Welsh bungalow with 'monstrously bad' extension for sale for £285k

'What in God's name makes them think they can ask that much for this?'
A professional property inspector said he'd never seen anything like this before. (Rightmove)

It was already a fairly unusual listing, with retro, floral-patterned wallpaper and furniture making this cottage look like something plucked straight from the 1970s.

But the noteworthy extension, held up from the ground with three long rods, effectively adding another level to the property, really sets this home apart.

Pictures of the cottage in Bethesda, Gwynedd, North Wales, raise the question if you can even still class it as a bungalow, given the extension, which has a reddish exterior that couldn't match the white facade of the original property any less.

The cottage, listed on Rightmove as an "unusual detached residence requiring renovation", is available to buy for £285,000. While the listing accepts a fair bit of work is needed, it touts the home's "large easily accessible loft with further expansion potential".

If 70s kitsch is your thing, this could already be the ideal place for you, with a kitchen full of wood-panelled walls, and some pretty "out-there" patterns on the living room's carpet, walls and furniture that don't all necessarily go together.
If 70s kitsch is your thing, this could be the perfect place for you. (Rightmove)

Writing on X, formerly Twitter, an account dedicated to bad planning decisions wrote: "Business in the front, one hell of a party in the back!". A professional home inspector replied: "Have inspected over 50,000 homes in 10 states. Can say for sure I have never seen a frame mansard addition on 4x4 metal stilts."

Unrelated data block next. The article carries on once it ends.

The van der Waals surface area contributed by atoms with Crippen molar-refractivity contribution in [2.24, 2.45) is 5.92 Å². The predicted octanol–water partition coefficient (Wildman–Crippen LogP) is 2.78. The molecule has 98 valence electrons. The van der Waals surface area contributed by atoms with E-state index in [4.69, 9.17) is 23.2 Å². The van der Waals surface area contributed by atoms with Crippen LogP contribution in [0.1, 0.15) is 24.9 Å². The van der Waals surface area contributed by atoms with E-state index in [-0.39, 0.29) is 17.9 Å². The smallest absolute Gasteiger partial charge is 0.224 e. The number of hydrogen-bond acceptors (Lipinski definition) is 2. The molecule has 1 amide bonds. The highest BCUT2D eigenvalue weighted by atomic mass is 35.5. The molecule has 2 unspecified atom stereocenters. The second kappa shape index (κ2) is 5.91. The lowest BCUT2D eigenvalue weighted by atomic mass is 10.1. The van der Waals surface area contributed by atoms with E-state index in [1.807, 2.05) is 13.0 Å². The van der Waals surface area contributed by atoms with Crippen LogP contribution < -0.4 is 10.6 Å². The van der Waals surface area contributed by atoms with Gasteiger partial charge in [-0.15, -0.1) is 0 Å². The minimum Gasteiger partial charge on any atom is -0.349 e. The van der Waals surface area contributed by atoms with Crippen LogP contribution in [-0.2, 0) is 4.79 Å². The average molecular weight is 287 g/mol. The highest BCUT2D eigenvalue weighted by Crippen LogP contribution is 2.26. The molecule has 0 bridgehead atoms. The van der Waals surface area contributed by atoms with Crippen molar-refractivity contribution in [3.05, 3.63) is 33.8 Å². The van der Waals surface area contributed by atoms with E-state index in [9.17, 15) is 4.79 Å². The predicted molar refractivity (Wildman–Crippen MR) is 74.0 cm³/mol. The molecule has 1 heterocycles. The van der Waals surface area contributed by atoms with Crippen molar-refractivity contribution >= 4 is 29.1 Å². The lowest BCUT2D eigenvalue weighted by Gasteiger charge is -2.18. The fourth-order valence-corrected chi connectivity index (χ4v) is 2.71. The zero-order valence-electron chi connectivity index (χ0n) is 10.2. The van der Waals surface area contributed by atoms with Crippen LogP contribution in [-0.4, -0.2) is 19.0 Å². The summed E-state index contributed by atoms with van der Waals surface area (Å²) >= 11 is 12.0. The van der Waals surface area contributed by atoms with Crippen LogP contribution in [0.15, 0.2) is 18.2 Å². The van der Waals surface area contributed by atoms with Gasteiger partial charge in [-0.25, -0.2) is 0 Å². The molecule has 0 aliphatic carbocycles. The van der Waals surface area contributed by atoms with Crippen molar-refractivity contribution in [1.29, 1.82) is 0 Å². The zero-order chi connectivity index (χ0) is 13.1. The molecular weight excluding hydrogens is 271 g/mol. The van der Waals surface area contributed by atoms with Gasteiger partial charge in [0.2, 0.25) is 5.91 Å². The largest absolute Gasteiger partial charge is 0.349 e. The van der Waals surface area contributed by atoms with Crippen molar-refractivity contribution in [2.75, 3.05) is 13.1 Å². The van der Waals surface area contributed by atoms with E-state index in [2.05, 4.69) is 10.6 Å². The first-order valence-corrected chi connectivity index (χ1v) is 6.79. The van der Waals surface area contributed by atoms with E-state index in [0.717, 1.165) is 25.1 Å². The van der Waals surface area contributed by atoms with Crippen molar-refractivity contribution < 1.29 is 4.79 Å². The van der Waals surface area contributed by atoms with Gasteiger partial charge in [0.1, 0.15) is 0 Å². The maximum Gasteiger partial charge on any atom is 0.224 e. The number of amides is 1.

A planning lawyer commented: "What on God’s Green Earth is this? What was the brief? It so monstrously bad I’m slightly impressed."

"'Unusual detached property’ is one of the biggest understatements I’ve ever read," wrote another follower, while another asked: "How would you even get a mortgage on this and what in God's name makes them think they can ask that much for this?"

"'A real good renovation opportunity’ more a demolition opportunity. How did it get planning, or indeed, building regs?", another asked.

More Wales stories - click above
More Wales stories - click above
The person listing the home accepts it needs a bit of tender loving care. (Rightmove)

What are the rules on building house extensions in the UK?

There are some circumstances where you can undertake an extension on your home without needing to get planning permission from the council, under something called "permitted development rights".

Single-storey rear extensions can come out by up to three metres for semi-detached, terraced and link-detached homes, and by four metres for a detached house, the Homeowners Alliance says. This is based on the original plans of the building, or as it stood on 1 July 1948 if older.

However, some height restrictions apply here, for example, a single-storey extension cannot be higher than 4m to the ridge and the eaves, and the ridge height of an extension cannot be higher than the existing property.

Double-storey extensions must not be closer than seven metres to the rear boundary, says the alliance, adding that extensions must be built with similar materials to the existing property.

Guidance from the government says: "This means that the materials used should be of similar visual appearance to those in the existing house, but does not mean that they need to be the same materials."

If you're planning an extension that doesn't meet the above criteria, it's likely you will have to apply for planning permission from your local council. You can find more details on how to do this, here.

In general, planning permission is required for any building work that involves an extension that is more than 50% of the original size of the house or more than four metres in height," according to Abbey Extensions. This can vary depending on location and size, with homeowners in densely populated London facing more stringent regulations.

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